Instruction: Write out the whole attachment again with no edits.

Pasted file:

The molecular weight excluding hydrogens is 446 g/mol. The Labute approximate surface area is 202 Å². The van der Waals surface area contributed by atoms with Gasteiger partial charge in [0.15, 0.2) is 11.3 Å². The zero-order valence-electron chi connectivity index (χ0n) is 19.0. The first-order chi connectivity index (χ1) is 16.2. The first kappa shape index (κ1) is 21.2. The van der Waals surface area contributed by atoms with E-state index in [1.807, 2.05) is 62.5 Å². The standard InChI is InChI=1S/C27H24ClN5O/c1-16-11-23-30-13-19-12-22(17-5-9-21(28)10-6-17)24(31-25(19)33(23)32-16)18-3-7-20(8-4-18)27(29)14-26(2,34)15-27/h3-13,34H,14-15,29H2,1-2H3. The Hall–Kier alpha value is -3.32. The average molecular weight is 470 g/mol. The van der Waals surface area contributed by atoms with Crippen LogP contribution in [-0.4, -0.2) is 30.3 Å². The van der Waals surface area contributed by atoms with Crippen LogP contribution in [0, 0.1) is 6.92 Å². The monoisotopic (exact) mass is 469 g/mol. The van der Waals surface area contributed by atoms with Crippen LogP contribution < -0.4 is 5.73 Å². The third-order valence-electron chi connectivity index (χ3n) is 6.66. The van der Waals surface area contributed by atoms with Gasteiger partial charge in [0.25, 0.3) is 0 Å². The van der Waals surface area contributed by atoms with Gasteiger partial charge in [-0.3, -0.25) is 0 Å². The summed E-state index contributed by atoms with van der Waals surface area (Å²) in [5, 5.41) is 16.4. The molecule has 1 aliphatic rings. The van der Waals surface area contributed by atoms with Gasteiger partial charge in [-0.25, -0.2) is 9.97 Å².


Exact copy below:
The molecular weight excluding hydrogens is 446 g/mol. The Labute approximate surface area is 202 Å². The van der Waals surface area contributed by atoms with Gasteiger partial charge in [0.15, 0.2) is 11.3 Å². The zero-order valence-electron chi connectivity index (χ0n) is 19.0. The first-order chi connectivity index (χ1) is 16.2. The first kappa shape index (κ1) is 21.2. The van der Waals surface area contributed by atoms with E-state index in [1.807, 2.05) is 62.5 Å². The standard InChI is InChI=1S/C27H24ClN5O/c1-16-11-23-30-13-19-12-22(17-5-9-21(28)10-6-17)24(31-25(19)33(23)32-16)18-3-7-20(8-4-18)27(29)14-26(2,34)15-27/h3-13,34H,14-15,29H2,1-2H3. The Hall–Kier alpha value is -3.32. The average molecular weight is 470 g/mol. The van der Waals surface area contributed by atoms with Crippen LogP contribution in [-0.4, -0.2) is 30.3 Å². The van der Waals surface area contributed by atoms with Crippen LogP contribution in [0, 0.1) is 6.92 Å². The monoisotopic (exact) mass is 469 g/mol. The van der Waals surface area contributed by atoms with Crippen LogP contribution < -0.4 is 5.73 Å². The third-order valence-electron chi connectivity index (χ3n) is 6.66. The van der Waals surface area contributed by atoms with Gasteiger partial charge in [0.25, 0.3) is 0 Å². The van der Waals surface area contributed by atoms with Gasteiger partial charge in [-0.3, -0.25) is 0 Å². The summed E-state index contributed by atoms with van der Waals surface area (Å²) in [5, 5.41) is 16.4. The molecule has 1 aliphatic rings. The van der Waals surface area contributed by atoms with Gasteiger partial charge in [-0.25, -0.2) is 9.97 Å².